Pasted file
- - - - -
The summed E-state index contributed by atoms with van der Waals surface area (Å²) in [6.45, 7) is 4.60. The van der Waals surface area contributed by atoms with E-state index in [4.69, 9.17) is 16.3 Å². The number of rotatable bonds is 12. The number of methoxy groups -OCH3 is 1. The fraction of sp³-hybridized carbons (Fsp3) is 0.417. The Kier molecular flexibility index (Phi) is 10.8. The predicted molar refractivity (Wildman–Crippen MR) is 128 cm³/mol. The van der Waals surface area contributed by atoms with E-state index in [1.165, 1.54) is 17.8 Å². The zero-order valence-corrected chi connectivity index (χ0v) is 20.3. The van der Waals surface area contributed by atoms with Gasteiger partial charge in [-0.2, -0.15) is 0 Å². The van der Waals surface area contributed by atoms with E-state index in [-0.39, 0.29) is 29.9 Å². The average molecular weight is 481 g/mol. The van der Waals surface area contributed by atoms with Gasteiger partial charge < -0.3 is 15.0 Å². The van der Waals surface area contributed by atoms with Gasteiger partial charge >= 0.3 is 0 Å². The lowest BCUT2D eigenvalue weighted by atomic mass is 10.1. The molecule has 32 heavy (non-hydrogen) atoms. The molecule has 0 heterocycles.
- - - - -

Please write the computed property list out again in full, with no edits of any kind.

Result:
The summed E-state index contributed by atoms with van der Waals surface area (Å²) in [6.45, 7) is 4.60. The van der Waals surface area contributed by atoms with E-state index in [4.69, 9.17) is 16.3 Å². The number of rotatable bonds is 12. The number of methoxy groups -OCH3 is 1. The fraction of sp³-hybridized carbons (Fsp3) is 0.417. The Kier molecular flexibility index (Phi) is 10.8. The predicted molar refractivity (Wildman–Crippen MR) is 128 cm³/mol. The van der Waals surface area contributed by atoms with E-state index in [1.165, 1.54) is 17.8 Å². The zero-order valence-corrected chi connectivity index (χ0v) is 20.3. The van der Waals surface area contributed by atoms with Gasteiger partial charge in [-0.2, -0.15) is 0 Å². The van der Waals surface area contributed by atoms with E-state index in [-0.39, 0.29) is 29.9 Å². The average molecular weight is 481 g/mol. The van der Waals surface area contributed by atoms with Gasteiger partial charge < -0.3 is 15.0 Å². The van der Waals surface area contributed by atoms with Gasteiger partial charge >= 0.3 is 0 Å². The lowest BCUT2D eigenvalue weighted by atomic mass is 10.1. The molecule has 32 heavy (non-hydrogen) atoms. The molecule has 0 heterocycles.